Friday, August 21, 2009

Desert by LeClezio Explains the Nobel

Desert by Nobel- prize winner J.M.G. Le CLezio, which was cited by the academy in its presentation of the award,more than rewards its readers. The academy called "Desert" his breakthrough novel,one which examined both a lost African culture and also treated Europe and its hard-edged cities from the perspective of a Moroccan immigrant.
Desert is published by the award-winning publisher David R.Godine, who also published "Life, A User's Manual",one of the great works of the 20th century by Oulipo author Georges Perec(and shortly to be reissued in a corrected format this fall).

"Desert" consists of two intercut stories,one the story of a doomed rebellion of Ma el Ainine, the sheik known as Water of the Eyes and his Tuareg warriors , their women and children, on a death march away from colonial soldiers across the barren desert they love in the first decade of the 20th century. Le Clezio pairs this story with a tale of one of the descendants of the group, an orphaned girl named Lalla who lives with her aunt in a shantyown on the edge of the desert in the last half of the century.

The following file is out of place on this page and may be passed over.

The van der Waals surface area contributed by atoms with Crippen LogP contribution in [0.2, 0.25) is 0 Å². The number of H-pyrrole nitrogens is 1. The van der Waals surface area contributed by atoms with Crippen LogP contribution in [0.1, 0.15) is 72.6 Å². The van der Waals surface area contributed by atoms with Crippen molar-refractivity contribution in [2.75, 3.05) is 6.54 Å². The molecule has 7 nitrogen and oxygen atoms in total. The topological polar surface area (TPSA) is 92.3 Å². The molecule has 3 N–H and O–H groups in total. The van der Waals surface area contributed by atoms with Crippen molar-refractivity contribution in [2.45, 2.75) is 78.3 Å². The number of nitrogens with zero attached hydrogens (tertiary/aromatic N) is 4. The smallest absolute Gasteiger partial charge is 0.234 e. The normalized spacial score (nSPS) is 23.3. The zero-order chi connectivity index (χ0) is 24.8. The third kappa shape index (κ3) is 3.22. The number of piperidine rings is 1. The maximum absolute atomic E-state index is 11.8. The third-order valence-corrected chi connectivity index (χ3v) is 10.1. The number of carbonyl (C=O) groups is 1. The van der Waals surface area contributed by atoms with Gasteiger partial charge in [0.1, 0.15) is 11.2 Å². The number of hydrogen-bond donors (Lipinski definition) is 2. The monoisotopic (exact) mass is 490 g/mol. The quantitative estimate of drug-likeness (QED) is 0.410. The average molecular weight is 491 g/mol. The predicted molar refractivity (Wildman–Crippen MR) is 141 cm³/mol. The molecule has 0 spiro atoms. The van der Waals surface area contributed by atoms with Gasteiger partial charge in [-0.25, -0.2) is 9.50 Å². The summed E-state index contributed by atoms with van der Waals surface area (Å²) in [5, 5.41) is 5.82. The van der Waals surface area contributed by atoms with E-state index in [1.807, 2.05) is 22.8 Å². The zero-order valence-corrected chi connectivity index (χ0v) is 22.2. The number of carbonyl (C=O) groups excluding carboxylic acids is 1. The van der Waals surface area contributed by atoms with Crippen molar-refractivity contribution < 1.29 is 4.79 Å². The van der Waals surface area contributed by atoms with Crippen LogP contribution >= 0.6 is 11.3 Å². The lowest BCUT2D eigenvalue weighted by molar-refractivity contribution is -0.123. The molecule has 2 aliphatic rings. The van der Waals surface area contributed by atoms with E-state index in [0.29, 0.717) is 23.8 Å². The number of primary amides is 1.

Le CLezio, who started his career with postmodern sagas of the wars and diseases of civilization and the rigors of existential life, now turns to a prose poem of lived experience and oral storytelling ,which is long on beauteous description of people and their environs , but short on character development and traditional plot. But you feel so strongly the sensuous lived experience that you can imagine yourself picking sand grains out of your skin listening to some griot as the sun boiled down the horizon-
The writing is exquisite, as is the concern with humanity and suffering and the idelible portrait drawn of the desert and its nuanced radiant life in the midst of barrenness. The fact that Lalla was taken places in the desert by the speechless orphan the Hartani that no other human had occasioned to go, presages her return to the desert after she escapes to Marseilles to avoid a forced marriage, becomes rich from being a photographer's model, and then is impregnated.

The money is thrown aside - for a return to the wind blown harsh environment where free men live.
For otherwise, in the words of the nomad song--"One day,one day,the crow will turn white, the sea will go dry,we will find honey in the desert forever, we will make bedding of acadia sprays,oh, one day, the snake will spit no more poison,and the rifle bullets will bring no more death, for that will be the day I will leave my love..'

No book I have ever read has captured the love and the blood passion for such raw and impassioned existence. The wind and sand and stars are veritable characters in this absolutely stunning novel, which returns humanity to all of us.

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